Students from around the world were recognized on July 2 for their exemplary space exploration solutions at the ninth annual FIRST LEGO Global Innovation Award ceremony in California.
FIRST is an international not-for-profit organization founded by inventor Dean Kamen to inspire young people’s participation and interest in science and technology.
FIRST LEGO League teams from 31 countries worldwide submitted their solutions for the competition. Submissions were reviewed by a panel of expert judges, who then selected a winning team and two runners-up after a series of interviews and presentations throughout the two-day event. The winning team received a cash award of $20,000, and both runners-up each received $5,000.
For the INTO ORBIT Challenge, FIRST LEGO League teams (students ages 9-16; ages vary by country) in 95 countries were asked to identify a human physical or social problem faced during long-duration space exploration within our Sun’s solar system and propose a solution, all while operating under the FIRST signature set of Core Values, emphasizing innovation, teamwork, and good sportsmanship. More than 323,000 children worldwide explored what’s possible when we work together to solve pressing issues facing our planet.
“In a very real sense, these kids represent the future workforce,” said Dan Burbank, senior technical fellow for Collins Aerospace and FIRST team mentor. “ Collins Aerospace supports programs like FIRST because they make kids aerospace-savvy, curious, and innovative, and they will bring that same energy and talent to our company and the future workforce.“FIRST is a great recruiting tool and proofing ground, building a workforce that is nimble, innovative, relentless, passionate – qualities we want to develop solutions beyond the next generation, beyond this orbit.”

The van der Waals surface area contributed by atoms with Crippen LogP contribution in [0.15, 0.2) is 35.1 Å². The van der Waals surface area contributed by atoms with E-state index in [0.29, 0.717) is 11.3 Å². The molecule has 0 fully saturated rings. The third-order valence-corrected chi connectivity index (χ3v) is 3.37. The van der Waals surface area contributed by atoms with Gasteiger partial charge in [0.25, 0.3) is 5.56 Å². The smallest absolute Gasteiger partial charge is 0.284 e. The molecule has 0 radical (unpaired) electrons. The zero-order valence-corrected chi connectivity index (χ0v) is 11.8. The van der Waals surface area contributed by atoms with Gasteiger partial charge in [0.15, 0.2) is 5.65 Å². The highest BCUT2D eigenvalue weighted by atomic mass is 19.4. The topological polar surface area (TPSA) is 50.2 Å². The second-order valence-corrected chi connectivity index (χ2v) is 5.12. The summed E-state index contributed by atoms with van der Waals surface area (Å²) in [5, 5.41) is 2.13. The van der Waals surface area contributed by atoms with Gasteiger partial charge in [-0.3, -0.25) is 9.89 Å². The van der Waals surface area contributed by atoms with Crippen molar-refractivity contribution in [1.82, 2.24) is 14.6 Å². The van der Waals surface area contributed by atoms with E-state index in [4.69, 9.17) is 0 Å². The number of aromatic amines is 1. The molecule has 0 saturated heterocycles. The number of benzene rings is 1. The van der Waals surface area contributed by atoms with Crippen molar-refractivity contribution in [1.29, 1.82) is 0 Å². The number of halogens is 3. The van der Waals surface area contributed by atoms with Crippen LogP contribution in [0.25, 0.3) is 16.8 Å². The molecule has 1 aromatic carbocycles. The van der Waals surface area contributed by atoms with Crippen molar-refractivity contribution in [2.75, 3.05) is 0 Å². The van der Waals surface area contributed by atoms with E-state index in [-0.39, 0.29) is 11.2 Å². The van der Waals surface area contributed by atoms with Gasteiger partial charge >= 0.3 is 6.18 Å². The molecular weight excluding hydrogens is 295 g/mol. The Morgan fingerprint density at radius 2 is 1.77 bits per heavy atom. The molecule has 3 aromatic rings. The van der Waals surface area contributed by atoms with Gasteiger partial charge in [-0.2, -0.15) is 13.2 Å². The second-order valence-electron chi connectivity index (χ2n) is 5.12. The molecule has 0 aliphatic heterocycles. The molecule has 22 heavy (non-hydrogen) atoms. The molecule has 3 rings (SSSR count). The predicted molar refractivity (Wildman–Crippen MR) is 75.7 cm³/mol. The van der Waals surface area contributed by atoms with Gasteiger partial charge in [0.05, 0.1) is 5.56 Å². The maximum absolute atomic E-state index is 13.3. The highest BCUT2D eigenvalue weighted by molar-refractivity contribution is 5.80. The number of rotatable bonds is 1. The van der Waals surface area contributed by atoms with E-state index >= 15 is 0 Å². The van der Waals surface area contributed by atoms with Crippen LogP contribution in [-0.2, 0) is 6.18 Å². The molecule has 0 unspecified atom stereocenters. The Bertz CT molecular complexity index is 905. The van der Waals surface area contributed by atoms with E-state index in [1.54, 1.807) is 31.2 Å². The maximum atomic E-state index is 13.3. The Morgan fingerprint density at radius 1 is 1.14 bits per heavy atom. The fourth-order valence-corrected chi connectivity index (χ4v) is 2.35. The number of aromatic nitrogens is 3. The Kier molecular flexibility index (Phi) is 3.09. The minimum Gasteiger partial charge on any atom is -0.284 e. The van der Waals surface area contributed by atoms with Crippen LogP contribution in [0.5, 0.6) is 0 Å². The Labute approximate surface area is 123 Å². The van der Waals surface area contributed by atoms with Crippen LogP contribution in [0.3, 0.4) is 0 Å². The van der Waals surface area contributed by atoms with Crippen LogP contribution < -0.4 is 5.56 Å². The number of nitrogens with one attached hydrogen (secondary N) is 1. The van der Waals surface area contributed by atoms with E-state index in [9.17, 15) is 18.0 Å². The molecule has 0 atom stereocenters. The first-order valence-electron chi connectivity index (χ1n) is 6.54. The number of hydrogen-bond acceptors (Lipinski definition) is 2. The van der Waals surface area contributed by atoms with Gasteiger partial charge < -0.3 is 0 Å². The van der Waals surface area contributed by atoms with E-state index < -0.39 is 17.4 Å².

The winners were:
- CosmoCup by FrancoDroid of Rio de Janeiro, Brazil
Although a woman’s menstrual cycle can go uninterrupted in space, there are not a lot of waste-disposal systems aboard a spacecraft that are set up to handle a female period. This results in female astronauts choosing to take contraceptives to skip their periods instead. CosmoCup creates a functional cleaning process that consists of a menstrual collector with a membrane on top, which would prevent the blood from dissipating.
- RUNNER-UP – AstroTube Clipper by Chaos Crew of Fresno, Calif., USA
Without gravity, the task of clipping finger and toenails in space is extremely tedious, inefficient, and sometimes messy. The AstroTube Clipper catches nail clippings and allows for easy disposal in zero gravity.
- RUNNER-UP – WEMIT by iDB-Tech-No-Logic of Verona, Italy
WEMIT is a machine that unknits an astronaut’s specially-made garments, passes the whole thread through a cleaning solvent and then re-arranges the clean thread on a spool, which can be put into a 3-D knitting machine.
As part of the event, the 20 semi-finalist teams attended workshops on crafting strong pitches, business models, user experience design, and additional topics led by Global Innovation Award supporters and sponsors.
“FIRST LEGO League has helped me become a better innovator, think outside the box, and not to be scared to tackle problems like scientists and engineers have been trying to solve for years,” said Camilla Salvagno, student participant on team iDB-Tech-No-Logic. “It doesn’t matter if people think your solution is too weird or too different to work. When you show you can fix a problem in a new way, they will understand. The fact that it was different is what made it successful.”
FIRST LEGO League partners with Global Innovation Award sponsors to advance the common goal of fostering innovative problem-solvers. Partners in Innovation include Booz Allen Hamilton and LEGO Education. Global Innovation Collaborations include Collins Aerospace, John Deere, Qualcomm Incorporated, and XPRIZE. The FIRST LEGO League Global Innovation Award is presented in cooperation with the United States Patent and Trademark Office .